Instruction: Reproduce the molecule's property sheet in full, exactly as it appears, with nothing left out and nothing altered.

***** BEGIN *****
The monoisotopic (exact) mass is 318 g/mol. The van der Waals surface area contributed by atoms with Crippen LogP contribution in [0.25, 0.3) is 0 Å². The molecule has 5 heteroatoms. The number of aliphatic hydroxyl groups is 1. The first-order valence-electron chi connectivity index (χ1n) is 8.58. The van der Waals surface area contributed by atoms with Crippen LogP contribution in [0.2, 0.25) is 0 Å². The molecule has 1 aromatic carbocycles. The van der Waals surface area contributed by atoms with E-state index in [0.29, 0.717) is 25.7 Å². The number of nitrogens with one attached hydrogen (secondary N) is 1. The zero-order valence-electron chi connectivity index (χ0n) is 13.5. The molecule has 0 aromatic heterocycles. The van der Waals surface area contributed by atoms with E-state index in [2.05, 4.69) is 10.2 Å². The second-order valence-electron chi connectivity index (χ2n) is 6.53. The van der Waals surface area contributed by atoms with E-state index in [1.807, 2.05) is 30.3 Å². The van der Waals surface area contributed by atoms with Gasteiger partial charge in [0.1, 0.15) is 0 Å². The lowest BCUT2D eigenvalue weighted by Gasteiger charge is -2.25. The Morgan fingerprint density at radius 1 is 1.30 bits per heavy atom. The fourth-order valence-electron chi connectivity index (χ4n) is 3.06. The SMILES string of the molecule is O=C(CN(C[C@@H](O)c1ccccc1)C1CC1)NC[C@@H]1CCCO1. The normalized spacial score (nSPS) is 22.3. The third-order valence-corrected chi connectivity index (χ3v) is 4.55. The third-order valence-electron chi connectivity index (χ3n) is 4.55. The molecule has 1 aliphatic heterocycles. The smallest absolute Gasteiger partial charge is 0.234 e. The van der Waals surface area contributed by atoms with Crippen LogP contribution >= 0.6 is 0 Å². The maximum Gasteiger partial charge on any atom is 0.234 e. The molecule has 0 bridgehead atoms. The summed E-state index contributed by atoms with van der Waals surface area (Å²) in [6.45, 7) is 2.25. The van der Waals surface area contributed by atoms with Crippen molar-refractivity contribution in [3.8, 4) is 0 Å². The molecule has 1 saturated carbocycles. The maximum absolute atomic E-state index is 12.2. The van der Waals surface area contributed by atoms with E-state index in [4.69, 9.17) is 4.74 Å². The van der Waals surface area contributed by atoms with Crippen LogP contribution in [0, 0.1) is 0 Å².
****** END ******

The monoisotopic (exact) mass is 318 g/mol. The van der Waals surface area contributed by atoms with Crippen LogP contribution in [0.25, 0.3) is 0 Å². The molecule has 5 heteroatoms. The number of aliphatic hydroxyl groups is 1. The first-order valence-electron chi connectivity index (χ1n) is 8.58. The van der Waals surface area contributed by atoms with Crippen LogP contribution in [0.2, 0.25) is 0 Å². The molecule has 1 aromatic carbocycles. The van der Waals surface area contributed by atoms with E-state index in [0.29, 0.717) is 25.7 Å². The number of nitrogens with one attached hydrogen (secondary N) is 1. The zero-order valence-electron chi connectivity index (χ0n) is 13.5. The molecule has 0 aromatic heterocycles. The van der Waals surface area contributed by atoms with E-state index in [2.05, 4.69) is 10.2 Å². The second-order valence-electron chi connectivity index (χ2n) is 6.53. The van der Waals surface area contributed by atoms with E-state index in [1.807, 2.05) is 30.3 Å². The van der Waals surface area contributed by atoms with Gasteiger partial charge in [0.1, 0.15) is 0 Å². The lowest BCUT2D eigenvalue weighted by Gasteiger charge is -2.25. The Morgan fingerprint density at radius 1 is 1.30 bits per heavy atom. The fourth-order valence-electron chi connectivity index (χ4n) is 3.06. The SMILES string of the molecule is O=C(CN(C[C@@H](O)c1ccccc1)C1CC1)NC[C@@H]1CCCO1. The normalized spacial score (nSPS) is 22.3. The third-order valence-corrected chi connectivity index (χ3v) is 4.55. The third-order valence-electron chi connectivity index (χ3n) is 4.55. The molecule has 1 aliphatic heterocycles. The smallest absolute Gasteiger partial charge is 0.234 e. The van der Waals surface area contributed by atoms with Crippen LogP contribution >= 0.6 is 0 Å². The maximum Gasteiger partial charge on any atom is 0.234 e. The molecule has 0 bridgehead atoms. The summed E-state index contributed by atoms with van der Waals surface area (Å²) in [6.45, 7) is 2.25. The van der Waals surface area contributed by atoms with Crippen molar-refractivity contribution in [3.8, 4) is 0 Å². The molecule has 1 saturated carbocycles. The maximum absolute atomic E-state index is 12.2. The van der Waals surface area contributed by atoms with E-state index in [4.69, 9.17) is 4.74 Å². The van der Waals surface area contributed by atoms with Crippen LogP contribution in [0, 0.1) is 0 Å².